Students celebrate array of winter holidays


Photo courtesy of Reni Zolt

Some students celebrate winter holidays and traditions other than Christmas. Shown, Hanukkah cookies.

Zack Buster, Editor-in-Chief

Some AACC students will celebrate holidays and traditions other than Christmas this winter for cultural and religious reasons.

First-year transfer studies student Reni Zolt, who celebrates Hanukkah, said it gets annoying when people compare it to Christmas, adding that others should be more open minded to those who celebrate different holidays.

“Hanukkah and Christmas are not rivals,” Zolt said.” They are not supposed to be polar opposites. … I think that people should be allowed to be whatever religion they are and not be afraid.”

Hanukkah is an eight-day Jewish holiday that commemorates the rebuilding and rededication of the Holy Temple in Jerusalem. From Dec. 18-26 this year, observers will exchange gifts, light ceremonial candles on holders called menorahs, and some will recite prayers and sing traditional songs.

Zolt, who attended a religious school, said the other kids at school made fun of a Hanukkah game in which players spin a four-sided dreidel and bet on which side it will land.

“They made a parody of Meghan Trainor’s ‘All About That Bass,’ but instead [of the original lyrics] it was, ‘I’m all about that dreidel, about that dreidel, no Christmas,’” Zolt said.

However, Zolt recalled some fond memories of past gifts, saying a favorite was a screaming goat toy that caused a stir in the classroom.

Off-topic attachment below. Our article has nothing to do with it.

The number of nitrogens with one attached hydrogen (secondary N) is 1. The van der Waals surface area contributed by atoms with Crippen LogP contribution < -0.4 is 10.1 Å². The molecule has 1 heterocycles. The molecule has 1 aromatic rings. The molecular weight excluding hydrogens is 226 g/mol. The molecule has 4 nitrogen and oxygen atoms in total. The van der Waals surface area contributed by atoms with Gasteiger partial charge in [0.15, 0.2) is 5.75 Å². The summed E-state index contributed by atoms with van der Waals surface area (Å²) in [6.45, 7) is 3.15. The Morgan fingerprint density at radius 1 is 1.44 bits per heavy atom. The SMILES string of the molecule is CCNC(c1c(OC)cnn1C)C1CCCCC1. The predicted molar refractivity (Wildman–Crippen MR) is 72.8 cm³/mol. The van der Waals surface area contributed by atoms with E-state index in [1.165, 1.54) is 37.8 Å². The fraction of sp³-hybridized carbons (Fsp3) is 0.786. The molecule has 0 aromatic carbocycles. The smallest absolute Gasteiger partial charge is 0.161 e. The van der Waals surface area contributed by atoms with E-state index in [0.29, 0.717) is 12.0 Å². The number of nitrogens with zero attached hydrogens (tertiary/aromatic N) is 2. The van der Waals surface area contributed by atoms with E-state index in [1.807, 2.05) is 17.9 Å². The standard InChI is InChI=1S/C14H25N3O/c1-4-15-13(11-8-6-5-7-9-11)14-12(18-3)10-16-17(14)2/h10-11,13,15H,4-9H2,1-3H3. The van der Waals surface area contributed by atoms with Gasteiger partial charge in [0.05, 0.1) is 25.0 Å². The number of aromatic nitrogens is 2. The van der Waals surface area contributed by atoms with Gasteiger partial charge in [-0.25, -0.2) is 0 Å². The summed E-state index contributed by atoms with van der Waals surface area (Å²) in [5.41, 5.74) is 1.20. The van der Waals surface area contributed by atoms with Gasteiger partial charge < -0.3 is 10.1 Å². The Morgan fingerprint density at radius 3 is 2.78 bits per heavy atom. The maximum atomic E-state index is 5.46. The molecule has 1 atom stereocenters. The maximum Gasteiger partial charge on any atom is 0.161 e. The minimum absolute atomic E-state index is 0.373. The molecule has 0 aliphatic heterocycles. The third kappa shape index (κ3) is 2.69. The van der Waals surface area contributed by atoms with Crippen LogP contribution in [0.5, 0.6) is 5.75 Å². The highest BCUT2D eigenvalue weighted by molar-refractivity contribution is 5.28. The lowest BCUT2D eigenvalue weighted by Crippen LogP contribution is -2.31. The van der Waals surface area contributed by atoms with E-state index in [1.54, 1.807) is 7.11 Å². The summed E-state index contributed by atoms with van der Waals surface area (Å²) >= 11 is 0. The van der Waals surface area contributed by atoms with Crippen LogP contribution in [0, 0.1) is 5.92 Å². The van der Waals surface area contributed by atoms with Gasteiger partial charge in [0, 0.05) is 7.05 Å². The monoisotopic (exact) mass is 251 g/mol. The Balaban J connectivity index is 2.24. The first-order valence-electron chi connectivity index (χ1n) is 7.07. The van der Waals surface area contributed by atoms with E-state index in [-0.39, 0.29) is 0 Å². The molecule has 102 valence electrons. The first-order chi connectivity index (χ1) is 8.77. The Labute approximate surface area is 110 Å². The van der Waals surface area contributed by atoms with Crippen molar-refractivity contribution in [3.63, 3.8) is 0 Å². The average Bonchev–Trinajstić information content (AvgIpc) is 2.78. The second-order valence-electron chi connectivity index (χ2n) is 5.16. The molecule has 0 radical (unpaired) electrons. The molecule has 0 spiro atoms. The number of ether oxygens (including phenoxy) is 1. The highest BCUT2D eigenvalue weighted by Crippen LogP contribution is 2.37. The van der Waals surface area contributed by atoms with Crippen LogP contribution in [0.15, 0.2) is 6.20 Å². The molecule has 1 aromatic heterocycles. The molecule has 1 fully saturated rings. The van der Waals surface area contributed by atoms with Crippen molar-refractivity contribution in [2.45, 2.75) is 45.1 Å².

“So I was having fun with it,” Zolt said. “It was my little fidget and I took it to high school. … We were doing a test. … I put my bag down on the part where the screaming goat was and it pressed the buttons and so people just randomly heard that.”

Other students celebrate Christmas along with cultural traditions. 

Second-year nursing student Vanessa Cardozo will celebrate Las Posadas from Dec. 16-24.

Las Posadas is a religious celebration symbolizing the journey of the Biblical characters Joseph and Mary to the town of Bethlehem. 

Cardozo, whose family is from Mexico, said one of their traditions is to bake a small figurine into a cake and whoever gets the slice with the toy in it will host the celebration next year.

Cardozo said “by far” her favorite memory from the holidays is traveling to Mexico to celebrate with her extended family, saying she felt “very grateful” seeing all of the people having a good time and exchanging gifts.

One Christian student said her family has a birthday party for Jesus instead of a Christmas celebration.

“We call it a Jesus celebration,” first-year nursing student Gabby Palmer said. “It’s a celebration for Jesus’s birthday. You give all your thanks to him.”

Palmer, whose family goes to a apostolic Pentecostal church, said her family celebrates the winter holidays by writing birthday cards to Jesus, praying and singing songs together.

“We, we don’t give gifts, we make cards for Jesus,” Palmer said. “Sometimes we get balloons, and we put the cards on the balloons and send them up to the sky—so essentially, sending them off to heaven.”

This article was edited to correct the pronouns of a student.